Authority, union relationship has another problem
For five years, the Municipal Authority of New Kensington paid retirement benefits to a former supervisor using union pension funds and continued the practice even after auditors informed the board of the mistake, according to authority documents and a union attorney.
The transfers are raising concerns within Local 220 of the Utility Workers Union of America, which represents 23 workers with the authority that provides water service to residents of New Kensington, Arnold, Lower Burrell, Upper Burrell, Allegheny Township, Washington Township and parts of Plum.
Robert Eberle of Pittsburgh, who represents the local, said the handling of pension money is a “warning sign” of deeper problems that may exist within the union pension fund.
“It may be just a mistake, just some oversight, but certainly the length of time it took, even after the mistakes were uncovered, weren't rectified even after they were uncovered,” Eberle said.
Authority attorney David Regoli conceded mistakes were made but said the union's pension fund has been made whole.
“I don't think they lost a penny,” Regoli said.
The union has been working without a contract since 2008. For the past five years, negotiations have stalled. Regoli believes the pension dispute surfaced because of the union's frustration with the contract talks.
“Are they related? One hundred percent,” Regoli said.
Local President Ron Balla questions whether the interest payments are accurate.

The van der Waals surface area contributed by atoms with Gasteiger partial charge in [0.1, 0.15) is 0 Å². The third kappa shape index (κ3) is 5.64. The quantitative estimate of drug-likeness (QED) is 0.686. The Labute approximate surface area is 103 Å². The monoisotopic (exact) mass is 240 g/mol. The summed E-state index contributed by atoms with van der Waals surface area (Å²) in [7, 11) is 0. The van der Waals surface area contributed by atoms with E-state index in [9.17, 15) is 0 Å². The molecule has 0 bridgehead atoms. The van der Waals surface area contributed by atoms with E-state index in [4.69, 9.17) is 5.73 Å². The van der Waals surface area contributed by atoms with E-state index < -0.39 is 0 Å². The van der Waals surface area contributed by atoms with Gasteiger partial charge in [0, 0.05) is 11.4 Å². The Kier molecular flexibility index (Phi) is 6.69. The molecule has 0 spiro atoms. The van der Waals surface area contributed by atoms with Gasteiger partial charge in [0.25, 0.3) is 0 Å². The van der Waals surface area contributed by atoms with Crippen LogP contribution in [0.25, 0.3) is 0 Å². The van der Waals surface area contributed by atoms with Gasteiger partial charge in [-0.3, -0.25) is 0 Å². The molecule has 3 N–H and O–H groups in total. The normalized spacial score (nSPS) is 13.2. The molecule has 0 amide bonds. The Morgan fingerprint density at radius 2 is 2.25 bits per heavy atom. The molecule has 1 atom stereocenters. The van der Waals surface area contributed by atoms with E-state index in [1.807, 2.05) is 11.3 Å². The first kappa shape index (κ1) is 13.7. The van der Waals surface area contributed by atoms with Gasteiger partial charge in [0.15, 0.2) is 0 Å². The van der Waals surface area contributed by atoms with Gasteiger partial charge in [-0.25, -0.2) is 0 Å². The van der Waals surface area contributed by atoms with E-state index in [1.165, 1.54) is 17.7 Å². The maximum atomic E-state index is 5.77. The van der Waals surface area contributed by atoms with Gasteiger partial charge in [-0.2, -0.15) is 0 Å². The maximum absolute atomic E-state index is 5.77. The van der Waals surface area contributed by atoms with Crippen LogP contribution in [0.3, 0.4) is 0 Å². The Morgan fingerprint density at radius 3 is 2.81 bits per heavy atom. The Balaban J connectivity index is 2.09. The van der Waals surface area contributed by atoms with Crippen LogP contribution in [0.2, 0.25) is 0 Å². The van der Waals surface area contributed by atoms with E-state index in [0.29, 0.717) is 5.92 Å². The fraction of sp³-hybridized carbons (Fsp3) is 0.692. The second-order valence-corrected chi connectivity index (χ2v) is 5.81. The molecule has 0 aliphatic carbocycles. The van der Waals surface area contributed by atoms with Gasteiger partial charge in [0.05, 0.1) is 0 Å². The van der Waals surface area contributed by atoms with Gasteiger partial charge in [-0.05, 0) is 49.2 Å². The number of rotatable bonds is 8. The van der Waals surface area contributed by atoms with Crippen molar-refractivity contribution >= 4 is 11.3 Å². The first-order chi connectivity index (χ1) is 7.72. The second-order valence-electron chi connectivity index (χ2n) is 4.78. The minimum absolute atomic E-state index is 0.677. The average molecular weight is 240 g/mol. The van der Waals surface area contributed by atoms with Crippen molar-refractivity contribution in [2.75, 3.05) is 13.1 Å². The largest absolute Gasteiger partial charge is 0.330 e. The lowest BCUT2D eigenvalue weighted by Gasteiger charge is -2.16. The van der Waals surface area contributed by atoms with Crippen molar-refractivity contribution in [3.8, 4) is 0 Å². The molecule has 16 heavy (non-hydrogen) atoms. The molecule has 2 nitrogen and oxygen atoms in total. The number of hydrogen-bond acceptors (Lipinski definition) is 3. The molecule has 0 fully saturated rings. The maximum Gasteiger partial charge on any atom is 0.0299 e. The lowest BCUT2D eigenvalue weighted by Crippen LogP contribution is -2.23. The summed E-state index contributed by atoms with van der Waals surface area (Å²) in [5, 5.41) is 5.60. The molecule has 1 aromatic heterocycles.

“How were they calculated?” Balla asked. “What measures have been taken to make sure it doesn't happen again? How did it happen? We still don't know who was responsible.”
The two sides are scheduled to meet on Nov. 17 to discuss the problems, Balla said.
Even though the authority has returned the money with interest, Eberle said the union doesn't know how much money it may have lost through investment income.
“That's a concern,” he added. “That's been brought to the attention of the authority and the Bank of New York Mellon.” The bank is the trustee for the non-union pension fund.
Authority General Manager James Matta said there is no paperwork documenting the transfer.
“There are no records of pension payments in the minutes of the board,” Matta wrote on April 9 to Balla.
The authority transferred $13,410 from the union's pension fund on April 2, 2009. Another $53,044.59 was transferred this March.
In an Oct. 10 letter to the Bank of New York Mellon, Eberle posed the questions:
• How did the deposits end up in the wrong pension plan?
• Why did it take five years for the money to be replaced?
• Has the bank taken steps to ensure that similar problems do not occur?
• How was the potential loss of investment income determined?
• Why hasn't the bank asked for an independent audit?
“The only plausible explanation that the union can reach for the dismissive attitude they have received to date is that someone wants to obscure some wrongdoing,” Eberle wrote. “The more entities responsible for this plan hide behind a facade of institutional arrogance the more the union and its members come to believe that there really is something improper that is being hidden from view.”
Eberle said the bank officials told him that it has “no legal obligation to talk to you.”
Regoli said the authority maintains two pension funds that have the same name. One holds union pension funds; the other management. Both plans are underfunded, but the Public Employees Retirement Commission does not consider either one distressed.
Richard Gazarik is a staff writer for Trib Total Media. He can be reached at 724-830-6292 or email@example.com.